ShareVision Blog

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The Golden Age of Smartphones?


During a recent binge watch of several “Mad Men” episodes on Netflix, I pondered how smoking was depicted on the show. How carefree and confidently they were all enjoying cigarettes! How accepted, condoned, and even gloriously portrayed it was within the popular culture of the time. Hell it practically made me want to smoke again. Then it made me think of smartphones, and that maybe we are all currently existing in a comparable golden age of smoking with them.

We have ALL heard that technology overuse can be hazardous to our health, but we seem to respond to any warnings the same way our smoking forefathers did, with the casual, “sure it might be harmful, but not to me” attitude.  Are we actually addicted to our phones? Are they truly hazardous to our health? And are there future technology-caused cancers looming in our collective futures? Experts disagree on this one:

Smartphones are hazardous to your health!

Smartphones are safe!

We may or may not be physically addicted to our smartphones like smokers, but we do accessorize them, we sleep with them beside us, and we panic when we lose them. They have become our friends, our familiars. The smartphone accessory business alone is a 20 billion dollar per year industry.

Health warnings and conspiracy theories aside, there may be a better reason to take regular breaks from your smartphone. How many of us have worked while on vacation, answered emails or texts in the evening, or been woken by our phones before breakfast? In the non-profit world, we now all take our work with us everywhere we go by default. A client emergency or critical incident can be responded to from anywhere in the world (ok as long as you have cell reception, so maybe not in a rustic hut in rural Nepal). But taking our phones with us everywhere, never really allows us to be “off work” even when we are no longer at work. Constantly being available can actually negatively affect us. It creates a constant pressure for our attention and takes away from our ability to relax fully, and we hardly notice.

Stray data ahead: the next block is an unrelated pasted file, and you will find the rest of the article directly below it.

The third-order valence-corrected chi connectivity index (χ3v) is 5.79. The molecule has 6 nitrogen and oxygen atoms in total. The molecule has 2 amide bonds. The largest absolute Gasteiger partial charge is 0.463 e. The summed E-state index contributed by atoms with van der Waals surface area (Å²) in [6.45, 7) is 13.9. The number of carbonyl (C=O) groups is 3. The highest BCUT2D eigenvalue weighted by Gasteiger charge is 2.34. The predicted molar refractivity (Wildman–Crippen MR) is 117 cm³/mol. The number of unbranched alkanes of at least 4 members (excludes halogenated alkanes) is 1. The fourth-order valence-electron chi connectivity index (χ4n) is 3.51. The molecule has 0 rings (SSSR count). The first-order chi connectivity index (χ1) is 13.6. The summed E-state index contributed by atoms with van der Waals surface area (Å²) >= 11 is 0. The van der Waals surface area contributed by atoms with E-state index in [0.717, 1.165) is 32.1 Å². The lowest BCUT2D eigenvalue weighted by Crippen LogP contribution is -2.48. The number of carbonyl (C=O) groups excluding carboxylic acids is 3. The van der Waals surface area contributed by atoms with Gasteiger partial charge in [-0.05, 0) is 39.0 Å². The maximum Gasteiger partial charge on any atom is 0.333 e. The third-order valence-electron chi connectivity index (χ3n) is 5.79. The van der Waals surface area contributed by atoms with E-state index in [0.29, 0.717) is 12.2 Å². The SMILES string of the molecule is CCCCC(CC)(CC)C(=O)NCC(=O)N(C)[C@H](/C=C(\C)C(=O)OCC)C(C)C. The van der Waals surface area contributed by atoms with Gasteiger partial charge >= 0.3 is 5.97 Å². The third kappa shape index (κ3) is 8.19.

Even non-work-related applications, like social media, can cause us mild, yet constant stress. Staying on top of your blog reader, Twitter feed, incoming texts and emails; saps energy away from more important tasks, demanding our attention, time, and focus. The information flow scatters us into a perpetual state that Linda Stone calls “continuous partial attention”.

“Like so many things, in small doses, continuous partial attention can be a very functional behavior. However, in large doses, it contributes to a stressful lifestyle, to operating in crisis management mode, and to a compromised ability to reflect, to make decisions, and to think creatively. In a 24/7, always-on world, continuous partial attention used as our dominant attention mode contributes to a feeling of overwhelm, over-stimulation and to a sense of being unfulfilled. We are so accessible, we’re inaccessible”.

So a phenomenon neither good nor bad, but simple there, and possibly adding another layer of low level stress to our busy NGO working lives. Sure we can yoga it up, meditate, kayak, climb mountains in Nepal, jog, stay hydrated and eat well – but stress can sabotage even the seemingly healthiest of lives. 

Finding a way to “unplug” yourself even if it’s just for a few hours every day, can give you and your sensitive neuro-pathways a break and time to recharge. Most importantly you will be provided with the opportunity to be alone with your thoughts and potentially gain some perspective on the latest work emergency or social drama.  Everyone knows stress isn’t good for us, even if it is kind of sexy and everyone, including Don Draper, is doing it.

Topics: Technology